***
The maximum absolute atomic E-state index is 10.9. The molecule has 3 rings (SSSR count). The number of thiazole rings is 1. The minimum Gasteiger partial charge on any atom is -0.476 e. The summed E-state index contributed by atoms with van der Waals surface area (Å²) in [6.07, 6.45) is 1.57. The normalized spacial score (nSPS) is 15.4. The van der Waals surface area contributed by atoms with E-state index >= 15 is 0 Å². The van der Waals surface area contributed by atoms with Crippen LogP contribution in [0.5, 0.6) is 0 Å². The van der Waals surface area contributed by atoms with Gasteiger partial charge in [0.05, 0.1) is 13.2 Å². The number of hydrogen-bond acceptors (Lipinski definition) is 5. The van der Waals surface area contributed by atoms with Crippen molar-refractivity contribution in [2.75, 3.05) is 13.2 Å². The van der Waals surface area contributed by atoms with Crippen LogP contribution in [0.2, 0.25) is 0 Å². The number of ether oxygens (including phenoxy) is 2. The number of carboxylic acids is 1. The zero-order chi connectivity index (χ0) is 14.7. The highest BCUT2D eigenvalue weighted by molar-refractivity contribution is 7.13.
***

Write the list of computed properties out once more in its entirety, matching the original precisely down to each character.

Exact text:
The maximum absolute atomic E-state index is 10.9. The molecule has 3 rings (SSSR count). The number of thiazole rings is 1. The minimum Gasteiger partial charge on any atom is -0.476 e. The summed E-state index contributed by atoms with van der Waals surface area (Å²) in [6.07, 6.45) is 1.57. The normalized spacial score (nSPS) is 15.4. The van der Waals surface area contributed by atoms with E-state index >= 15 is 0 Å². The van der Waals surface area contributed by atoms with Crippen LogP contribution in [0.5, 0.6) is 0 Å². The van der Waals surface area contributed by atoms with Gasteiger partial charge in [0.05, 0.1) is 13.2 Å². The number of hydrogen-bond acceptors (Lipinski definition) is 5. The van der Waals surface area contributed by atoms with Crippen molar-refractivity contribution in [2.75, 3.05) is 13.2 Å². The van der Waals surface area contributed by atoms with Crippen LogP contribution in [0.2, 0.25) is 0 Å². The number of ether oxygens (including phenoxy) is 2. The number of carboxylic acids is 1. The zero-order chi connectivity index (χ0) is 14.7. The highest BCUT2D eigenvalue weighted by molar-refractivity contribution is 7.13.